In the New Testament, James wrote, “Every good and perfect gift is from above, coming down from the Father of the heavenly lights, who does not change like shifting shadows” (James 1:17).
This means that no matter who performs it, every act of goodness, wisdom, justice, and beauty is empowered by God. God gives out good gifts of wisdom, talent, beauty, and skill “graciously”—that is, in a completely unmerited way. He casts them across all humanity, regardless of religious conviction, race, gender, or any other attribute to enrich, brighten, and preserve the world. (page 53)
The Scriptures talk about God’s grace in two fundamentally different ways. Today, we are only going to discuss the first way, which is what theologians call special grace. It is the favor of God which actually results in salvation.
Special grace is the work of the Holy Spirit in calling, regenerating, justifying, and sanctifying individual sinners. Special grace is restricted to those who actually come to saving faith in Jesus Christ through the work of the Holy Spirit.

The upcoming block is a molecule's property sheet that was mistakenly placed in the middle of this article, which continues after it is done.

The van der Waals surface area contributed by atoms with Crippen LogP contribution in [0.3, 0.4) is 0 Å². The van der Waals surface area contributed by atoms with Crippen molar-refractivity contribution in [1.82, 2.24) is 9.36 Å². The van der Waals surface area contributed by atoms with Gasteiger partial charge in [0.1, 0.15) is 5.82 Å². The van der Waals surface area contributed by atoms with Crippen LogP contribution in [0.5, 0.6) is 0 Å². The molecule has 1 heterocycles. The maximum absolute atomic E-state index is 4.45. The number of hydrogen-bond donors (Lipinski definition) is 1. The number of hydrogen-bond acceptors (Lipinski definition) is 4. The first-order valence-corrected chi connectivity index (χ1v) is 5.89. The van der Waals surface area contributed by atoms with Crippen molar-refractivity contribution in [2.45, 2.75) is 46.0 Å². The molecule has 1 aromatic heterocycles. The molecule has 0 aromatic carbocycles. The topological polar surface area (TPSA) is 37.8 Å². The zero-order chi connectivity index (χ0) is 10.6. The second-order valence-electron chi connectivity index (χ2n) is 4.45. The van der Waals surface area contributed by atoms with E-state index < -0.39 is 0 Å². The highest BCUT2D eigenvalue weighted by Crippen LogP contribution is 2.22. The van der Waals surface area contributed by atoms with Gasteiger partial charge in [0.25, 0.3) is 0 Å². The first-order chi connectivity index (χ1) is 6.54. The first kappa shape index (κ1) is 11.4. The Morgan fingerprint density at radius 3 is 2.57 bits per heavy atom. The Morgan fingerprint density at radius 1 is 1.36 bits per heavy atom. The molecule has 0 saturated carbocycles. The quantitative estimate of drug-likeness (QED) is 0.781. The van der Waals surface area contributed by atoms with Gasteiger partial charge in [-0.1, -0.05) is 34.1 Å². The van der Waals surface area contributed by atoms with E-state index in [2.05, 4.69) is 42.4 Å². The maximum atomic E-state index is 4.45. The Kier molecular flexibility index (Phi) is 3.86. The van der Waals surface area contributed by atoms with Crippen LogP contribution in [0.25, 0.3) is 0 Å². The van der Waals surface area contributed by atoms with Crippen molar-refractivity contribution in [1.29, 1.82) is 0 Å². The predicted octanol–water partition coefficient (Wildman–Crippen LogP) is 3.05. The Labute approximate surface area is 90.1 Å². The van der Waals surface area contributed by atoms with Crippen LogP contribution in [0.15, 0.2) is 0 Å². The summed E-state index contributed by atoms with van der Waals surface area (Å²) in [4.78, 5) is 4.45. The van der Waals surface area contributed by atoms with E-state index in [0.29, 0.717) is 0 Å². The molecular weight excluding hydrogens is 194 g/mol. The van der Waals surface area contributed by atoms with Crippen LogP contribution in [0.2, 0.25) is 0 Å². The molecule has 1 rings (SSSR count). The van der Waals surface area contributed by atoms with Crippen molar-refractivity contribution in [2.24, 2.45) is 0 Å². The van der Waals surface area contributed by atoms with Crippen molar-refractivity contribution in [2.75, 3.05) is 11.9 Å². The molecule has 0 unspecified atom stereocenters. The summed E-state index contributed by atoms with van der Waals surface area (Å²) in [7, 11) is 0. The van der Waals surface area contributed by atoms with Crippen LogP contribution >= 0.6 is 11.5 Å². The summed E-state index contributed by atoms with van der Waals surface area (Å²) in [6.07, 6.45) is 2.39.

The Dutch theologian Herman Bavinck described the special grace of God as “his voluntary, unrestrained, unmerited favor toward guilty sinners, granting them justification and life instead of the penalty of death, which they deserved.”
The grace of God is love freely shown towards guilty sinners, contrary to their merit and indeed in defiance of their demerit. It is God showing goodness to persons who deserve only severity, and had no reason to expect anything but severity. (page 120)
Yet as Keller implies, special grace is not the only manifestation of God’s grace to this fallen world. We will discuss the second type of grace in the next post in this series.
Question: Could those who never come to saving faith in Jesus Christ be recipients of another type of divine grace?